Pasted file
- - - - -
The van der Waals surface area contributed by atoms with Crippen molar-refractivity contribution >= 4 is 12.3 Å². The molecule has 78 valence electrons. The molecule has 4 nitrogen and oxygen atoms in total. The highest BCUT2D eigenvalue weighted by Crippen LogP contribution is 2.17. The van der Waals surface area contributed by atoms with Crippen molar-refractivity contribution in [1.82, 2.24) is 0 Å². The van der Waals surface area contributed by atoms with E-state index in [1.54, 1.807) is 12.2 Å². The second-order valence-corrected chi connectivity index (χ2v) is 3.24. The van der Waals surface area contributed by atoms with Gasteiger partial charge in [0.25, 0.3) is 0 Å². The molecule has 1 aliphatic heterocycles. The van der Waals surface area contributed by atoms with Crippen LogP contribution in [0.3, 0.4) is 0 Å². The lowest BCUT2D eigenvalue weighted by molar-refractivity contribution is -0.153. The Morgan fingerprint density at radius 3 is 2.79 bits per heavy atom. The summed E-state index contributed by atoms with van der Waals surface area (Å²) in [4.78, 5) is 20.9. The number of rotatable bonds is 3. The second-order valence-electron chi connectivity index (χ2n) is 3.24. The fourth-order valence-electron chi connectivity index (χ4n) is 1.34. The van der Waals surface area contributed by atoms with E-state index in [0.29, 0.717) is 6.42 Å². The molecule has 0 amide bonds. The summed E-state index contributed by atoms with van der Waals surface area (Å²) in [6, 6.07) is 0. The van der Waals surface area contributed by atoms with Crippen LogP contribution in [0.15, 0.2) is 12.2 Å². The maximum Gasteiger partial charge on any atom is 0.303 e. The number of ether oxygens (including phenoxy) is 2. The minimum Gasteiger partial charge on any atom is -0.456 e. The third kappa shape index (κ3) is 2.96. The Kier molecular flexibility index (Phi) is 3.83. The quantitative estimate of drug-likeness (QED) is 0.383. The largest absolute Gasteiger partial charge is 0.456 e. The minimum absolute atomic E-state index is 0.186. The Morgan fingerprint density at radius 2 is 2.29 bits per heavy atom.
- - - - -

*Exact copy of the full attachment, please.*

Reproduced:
The van der Waals surface area contributed by atoms with Crippen molar-refractivity contribution >= 4 is 12.3 Å². The molecule has 78 valence electrons. The molecule has 4 nitrogen and oxygen atoms in total. The highest BCUT2D eigenvalue weighted by Crippen LogP contribution is 2.17. The van der Waals surface area contributed by atoms with Crippen molar-refractivity contribution in [1.82, 2.24) is 0 Å². The van der Waals surface area contributed by atoms with E-state index in [1.54, 1.807) is 12.2 Å². The second-order valence-corrected chi connectivity index (χ2v) is 3.24. The van der Waals surface area contributed by atoms with Gasteiger partial charge in [0.25, 0.3) is 0 Å². The molecule has 1 aliphatic heterocycles. The van der Waals surface area contributed by atoms with Crippen LogP contribution in [0.3, 0.4) is 0 Å². The lowest BCUT2D eigenvalue weighted by molar-refractivity contribution is -0.153. The Morgan fingerprint density at radius 3 is 2.79 bits per heavy atom. The summed E-state index contributed by atoms with van der Waals surface area (Å²) in [4.78, 5) is 20.9. The number of rotatable bonds is 3. The second-order valence-electron chi connectivity index (χ2n) is 3.24. The fourth-order valence-electron chi connectivity index (χ4n) is 1.34. The van der Waals surface area contributed by atoms with E-state index in [0.29, 0.717) is 6.42 Å². The molecule has 0 amide bonds. The summed E-state index contributed by atoms with van der Waals surface area (Å²) in [6, 6.07) is 0. The van der Waals surface area contributed by atoms with Crippen LogP contribution in [0.15, 0.2) is 12.2 Å². The maximum Gasteiger partial charge on any atom is 0.303 e. The number of ether oxygens (including phenoxy) is 2. The minimum Gasteiger partial charge on any atom is -0.456 e. The third kappa shape index (κ3) is 2.96. The Kier molecular flexibility index (Phi) is 3.83. The quantitative estimate of drug-likeness (QED) is 0.383. The largest absolute Gasteiger partial charge is 0.456 e. The minimum absolute atomic E-state index is 0.186. The Morgan fingerprint density at radius 2 is 2.29 bits per heavy atom.